Our current study demonstrates a selective inhibitory effect of fenofibrate via AMPK and SHP on Smad3 and Smad4  and Nur77  mediated transactivation on PAI-1 promoter activity via competition with coactivators p300 and CBP, respectively, but no effect on USF-1  or NF-κB p65 subunit  mediated transactivation on PAI-1 promoter (Fig 7E). Interestingly, our previous studies demonstrated an inhibitory effect of SHP on Smad3 and Smad4  and Nur77 transactivation [Supplementary ref. 4] but stimulatory effect on NF-kB p65 in RAW264.7 cells, thus supporting our current observations. However, TGFβ signaling has also been demonstrated to involve transcription factors from the AP-1 family and SHP also inhibits AP-1 transactivity [23, 25], thereby suggesting the possibility of other transcription factors that might be repressed by the fenofibrate-AMPK-SHP signaling cascade. We are currently investigating the mechanism and possible transcription factors involved in AMPK mediated induction of SHP gene expression. The effect of fenofibrate on the AMPK mediated SHP gene expression leads to the possibility that the effects of several other anti-diabetic drugs and adipokines, such as thiazolidinediones, adiponectin and leptin  might be mediated by SHP. Currently, we are investigating the effect of several hepatokines on AMPK signaling and SHP gene regulation. Overall this selective inhibitory effect of fenofibrate on PAI-1 gene expression provides a possible molecular mechanism for beneficial effects of fenofibrate in the treatment of hepatic metabolic syndromes in addition to lipid-lowering.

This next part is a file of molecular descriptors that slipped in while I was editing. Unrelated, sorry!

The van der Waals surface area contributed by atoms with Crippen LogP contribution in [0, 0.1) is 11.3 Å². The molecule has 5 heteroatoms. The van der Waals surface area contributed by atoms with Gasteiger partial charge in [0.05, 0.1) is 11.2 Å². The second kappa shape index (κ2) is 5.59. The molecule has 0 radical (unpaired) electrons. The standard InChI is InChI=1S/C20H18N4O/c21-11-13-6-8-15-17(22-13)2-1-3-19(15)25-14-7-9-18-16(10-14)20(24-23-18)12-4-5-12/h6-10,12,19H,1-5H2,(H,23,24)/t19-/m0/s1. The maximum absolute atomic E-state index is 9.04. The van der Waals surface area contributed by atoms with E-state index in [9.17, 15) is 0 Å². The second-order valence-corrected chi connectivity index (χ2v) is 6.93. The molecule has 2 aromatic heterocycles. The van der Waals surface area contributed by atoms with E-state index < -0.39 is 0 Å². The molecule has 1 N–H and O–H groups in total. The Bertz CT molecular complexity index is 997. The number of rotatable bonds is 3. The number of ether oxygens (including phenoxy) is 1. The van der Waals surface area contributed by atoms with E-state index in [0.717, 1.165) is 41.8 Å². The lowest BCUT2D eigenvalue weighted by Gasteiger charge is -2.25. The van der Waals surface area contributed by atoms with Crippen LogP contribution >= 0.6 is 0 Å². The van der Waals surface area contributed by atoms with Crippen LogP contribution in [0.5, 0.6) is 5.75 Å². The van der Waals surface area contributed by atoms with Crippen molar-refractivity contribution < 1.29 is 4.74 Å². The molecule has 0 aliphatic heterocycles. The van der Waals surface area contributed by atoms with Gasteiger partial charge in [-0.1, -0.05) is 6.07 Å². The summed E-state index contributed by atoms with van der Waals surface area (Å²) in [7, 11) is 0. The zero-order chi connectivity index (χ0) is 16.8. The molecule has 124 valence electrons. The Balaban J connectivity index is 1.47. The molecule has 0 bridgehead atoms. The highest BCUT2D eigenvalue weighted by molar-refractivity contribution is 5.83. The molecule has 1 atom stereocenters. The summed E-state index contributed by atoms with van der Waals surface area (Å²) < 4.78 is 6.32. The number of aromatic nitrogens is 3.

To correlate the possible significance of our results in humans, it is important to consider species differences in the case of PPARα activation in rodents and humans. PPARα is expressed at a much lower level in humans compared to rodents and this is likely to be of functional relevance for fibrate therapy . By demonstrating a PPARα-independent mechanism of fenofibrate action and the predominance of SHP gene expression in mammalian species, our study signifies the importance of SHP in liver-related metabolic syndrome. In summary, the present study provides an in-depth analysis of the molecular etiology underlying the regulation of PAI-1, a key gene involved in various metabolic syndromes. The pharmacologic modulation of SHP gene expression by fenofibrate, metformin and other AMPK activators in the treatment of metabolic syndromes associated to liver is therefore worthy of further research.
Supplementary Materials and Methods